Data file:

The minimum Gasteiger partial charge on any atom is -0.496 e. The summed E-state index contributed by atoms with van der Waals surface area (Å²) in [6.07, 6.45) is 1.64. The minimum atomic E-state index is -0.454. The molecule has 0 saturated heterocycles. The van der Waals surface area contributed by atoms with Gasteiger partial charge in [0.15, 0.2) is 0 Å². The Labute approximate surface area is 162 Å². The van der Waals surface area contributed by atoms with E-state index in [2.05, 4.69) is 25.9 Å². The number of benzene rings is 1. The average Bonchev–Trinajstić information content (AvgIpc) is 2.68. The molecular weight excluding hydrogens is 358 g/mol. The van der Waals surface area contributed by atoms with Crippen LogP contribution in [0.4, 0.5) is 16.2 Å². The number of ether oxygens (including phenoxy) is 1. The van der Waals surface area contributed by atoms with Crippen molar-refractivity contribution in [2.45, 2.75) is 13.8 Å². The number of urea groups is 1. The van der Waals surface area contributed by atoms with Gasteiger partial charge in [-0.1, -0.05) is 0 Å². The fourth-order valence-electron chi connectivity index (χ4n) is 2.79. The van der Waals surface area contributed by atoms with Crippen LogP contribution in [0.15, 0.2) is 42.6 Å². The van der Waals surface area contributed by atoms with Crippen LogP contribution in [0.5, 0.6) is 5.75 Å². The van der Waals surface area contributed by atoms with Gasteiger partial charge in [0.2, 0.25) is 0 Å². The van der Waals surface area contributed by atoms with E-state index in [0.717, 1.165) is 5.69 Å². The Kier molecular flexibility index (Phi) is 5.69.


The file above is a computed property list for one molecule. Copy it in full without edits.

The minimum Gasteiger partial charge on any atom is -0.496 e. The summed E-state index contributed by atoms with van der Waals surface area (Å²) in [6.07, 6.45) is 1.64. The minimum atomic E-state index is -0.454. The molecule has 0 saturated heterocycles. The van der Waals surface area contributed by atoms with Gasteiger partial charge in [0.15, 0.2) is 0 Å². The Labute approximate surface area is 162 Å². The van der Waals surface area contributed by atoms with E-state index in [2.05, 4.69) is 25.9 Å². The number of benzene rings is 1. The average Bonchev–Trinajstić information content (AvgIpc) is 2.68. The molecular weight excluding hydrogens is 358 g/mol. The van der Waals surface area contributed by atoms with Crippen LogP contribution in [0.4, 0.5) is 16.2 Å². The number of ether oxygens (including phenoxy) is 1. The van der Waals surface area contributed by atoms with Crippen molar-refractivity contribution in [2.45, 2.75) is 13.8 Å². The number of urea groups is 1. The van der Waals surface area contributed by atoms with Gasteiger partial charge in [-0.1, -0.05) is 0 Å². The fourth-order valence-electron chi connectivity index (χ4n) is 2.79. The van der Waals surface area contributed by atoms with Crippen LogP contribution in [0.15, 0.2) is 42.6 Å². The van der Waals surface area contributed by atoms with Crippen LogP contribution in [0.5, 0.6) is 5.75 Å². The van der Waals surface area contributed by atoms with Gasteiger partial charge in [0.2, 0.25) is 0 Å². The van der Waals surface area contributed by atoms with E-state index in [0.717, 1.165) is 5.69 Å². The Kier molecular flexibility index (Phi) is 5.69.